Cristina Marsillach in Opera (1987)
Cristina Marsillach plays the traumatized opera ingenue, Betty, who's lost everyone she cares about in a string of serial murders, which she is forced to witness by means of eyeball-threatening needles taped to her face. But those celebrated scenes are not what need to be redeemed. What happens in the final moments of Opera may be a kind of Rorschach test for viewer's cynicism and generosity. The film's coda abruptly switches settings, from a violent, dark vision of Parma, Italy to the pastoral Swiss Alps, as our tormented heroine seeks some much-needed r-&-r, only to find herself walking into the story's last fake-out and twist scare. After witnessing the final stabbing of her last remaining friend, and turning the tables on the killer to bring him to justice, Betty, splattered with blood and emotionally exhausted, dismisses pursuing reporters, and wanders away from the crime scene. In her crimson-stained white blouse, she throws herself into the grass, and crawls on hands and knees through the wildflowers, as we hear her internal monologue in voice over:
"I no longer wanted to see anybody. I wanted to escape altogether...
Because I'm different.
I don't even vaguely resemble others, any of them.
I like the wind.
She comes upon a lizard pinned by a twig, studies it a moment, and sets the helpless creature loose, calling after it "there my beauty. Go free."
What's going on in this scene? To be honest, I am well aware a lot of audiences find the finale infantile, laughable, embarrassing and/or simply terrible. Maitland McDonagh has evaluated that the only possible conclusion is that Betty has gone mad, probably from the horror and loss she's undergone, but mostly the internal resistance to the killer's insistence that a latent sadism inherited from her mother makes her get off on being forced witness to the murders. This is a frequent line of reasoning adopted by Argento apologists. To me that smacks of tough-guy excuse making and a false choice: either Argento is soft-headed about the spiritual, or hey look, at least the hero goes crazy at the end. It's just not a foregone conclusion either way.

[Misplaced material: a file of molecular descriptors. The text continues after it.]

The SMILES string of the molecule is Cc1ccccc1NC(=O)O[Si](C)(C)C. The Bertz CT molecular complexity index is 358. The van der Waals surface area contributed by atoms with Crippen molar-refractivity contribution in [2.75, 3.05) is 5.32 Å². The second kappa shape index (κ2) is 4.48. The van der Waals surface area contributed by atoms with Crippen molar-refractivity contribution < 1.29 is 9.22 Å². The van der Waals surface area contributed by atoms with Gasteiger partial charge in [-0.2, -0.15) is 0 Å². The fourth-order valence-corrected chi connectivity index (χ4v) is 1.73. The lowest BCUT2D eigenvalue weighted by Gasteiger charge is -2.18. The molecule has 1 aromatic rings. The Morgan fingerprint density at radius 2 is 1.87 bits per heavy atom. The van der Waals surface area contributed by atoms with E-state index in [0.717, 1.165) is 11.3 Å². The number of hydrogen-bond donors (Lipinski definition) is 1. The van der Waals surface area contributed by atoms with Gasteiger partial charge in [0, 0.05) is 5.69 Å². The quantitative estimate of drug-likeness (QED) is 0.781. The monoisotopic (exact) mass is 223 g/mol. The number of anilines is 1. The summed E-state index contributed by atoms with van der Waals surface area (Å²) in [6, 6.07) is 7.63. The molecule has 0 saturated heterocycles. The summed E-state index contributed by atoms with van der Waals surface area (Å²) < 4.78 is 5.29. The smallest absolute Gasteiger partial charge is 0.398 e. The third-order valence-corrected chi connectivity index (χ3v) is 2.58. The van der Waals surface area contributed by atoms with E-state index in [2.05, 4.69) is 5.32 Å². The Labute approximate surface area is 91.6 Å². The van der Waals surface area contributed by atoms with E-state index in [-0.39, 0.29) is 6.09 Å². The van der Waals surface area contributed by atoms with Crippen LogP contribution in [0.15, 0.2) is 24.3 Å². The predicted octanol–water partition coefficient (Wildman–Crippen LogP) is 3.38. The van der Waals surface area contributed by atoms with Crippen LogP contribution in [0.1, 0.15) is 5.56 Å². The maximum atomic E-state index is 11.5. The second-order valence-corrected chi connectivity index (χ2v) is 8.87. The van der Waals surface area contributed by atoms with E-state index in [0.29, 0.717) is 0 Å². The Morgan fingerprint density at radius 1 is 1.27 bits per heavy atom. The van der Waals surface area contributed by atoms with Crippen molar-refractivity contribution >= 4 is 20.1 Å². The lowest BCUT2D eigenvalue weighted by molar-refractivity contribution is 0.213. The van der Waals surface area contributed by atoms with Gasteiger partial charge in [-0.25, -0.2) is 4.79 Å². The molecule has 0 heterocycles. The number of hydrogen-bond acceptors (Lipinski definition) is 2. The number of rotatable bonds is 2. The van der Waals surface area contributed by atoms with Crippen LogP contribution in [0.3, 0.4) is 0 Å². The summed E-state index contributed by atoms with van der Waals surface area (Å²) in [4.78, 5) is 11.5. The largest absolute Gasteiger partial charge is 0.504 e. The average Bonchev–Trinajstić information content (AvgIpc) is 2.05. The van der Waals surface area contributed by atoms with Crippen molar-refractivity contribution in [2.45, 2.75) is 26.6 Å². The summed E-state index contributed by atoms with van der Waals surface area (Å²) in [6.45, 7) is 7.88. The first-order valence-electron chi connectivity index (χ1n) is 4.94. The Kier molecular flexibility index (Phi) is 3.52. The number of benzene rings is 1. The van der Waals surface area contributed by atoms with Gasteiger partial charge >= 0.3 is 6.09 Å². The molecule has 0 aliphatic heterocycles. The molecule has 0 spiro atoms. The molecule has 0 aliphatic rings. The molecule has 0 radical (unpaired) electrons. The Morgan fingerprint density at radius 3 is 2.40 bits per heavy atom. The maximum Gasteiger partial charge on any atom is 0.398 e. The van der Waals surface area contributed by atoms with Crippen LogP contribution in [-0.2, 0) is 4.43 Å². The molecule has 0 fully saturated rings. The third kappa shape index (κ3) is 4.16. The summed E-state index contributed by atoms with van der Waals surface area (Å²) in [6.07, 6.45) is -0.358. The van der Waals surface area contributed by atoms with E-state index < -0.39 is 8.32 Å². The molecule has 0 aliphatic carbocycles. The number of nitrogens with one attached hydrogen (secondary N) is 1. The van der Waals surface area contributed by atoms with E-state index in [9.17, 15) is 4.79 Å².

We're privy to Betty's thoughts, but there's no definitive answer about her mental health, or sublimated motivations she's not even expressing to herself in the voice over. We can't know what's happened to Betty any more than we understand what's happened to Marc Daly in Deep Red, to Anne in Tenebre, or to Anna Manni in The Stendhal Syndrome, in the similar enigmatic closing shots of those films. All we can know is that Betty is changed. Her final voice over is a refutation of the villain's claim over her, a resistance to the possibility of complicancy with the violence, a self-absolution from guilt. In her final act of compassion, freeing the pinned lizard, she undoes the nasty work of the reptile-torturing little girl in Deep Red. Faced with a creature whose helplessness in bondage mirrors her own during the murder scenes, Betty chooses to liberate it. The attentive viewer will also see Betty shucking off her mother's influence in shaping her psyche: when Betty releases the lizard, she's set free.
Betty is the only character able to transcend the twisted meanness of Opera's world without being annihilated. Even if she has gone mad, and is manically overcompensating to prove it to herself, we watch Betty make the choice. Whether the capacity for sadism is present is not important: of course it is. It always is. She suppresses it. Until this scene, Opera is not at all about relationship between people and nature. It seems instead, that only by exposure to the darkest edges of human experience, is Betty able to consciously set herself apart from the brutish, insensitive species that populates the film. That is as fine a mission statement for horror movies as I know.
Half of this scene is a credit to Argento, the rest is all Marsillach's doing. Her strange performance is what allows the latitude for readings as divergent as McDonagh's and my own. Marsillach paws across the grass in rapture, ignoring the gore on her shirt. She smells deeply of some of the plants, pets some of them and simply stares and grins at others. The wild, ecstatic expression on her dewy features cannot be read, beyond the wide-eyed glee of her oneness with nature. Un-sane or not, it's frightening as she buries her face in the foliage and comes up open-mouthed with wonder. Promptly after the lizard's rescue, Betty throws herself flat on the ground, embracing the Earth itself, and the screen fades to black. Such awesome joy as Cristina Marsillach conveys, we can never know. Can we? Go my beauty.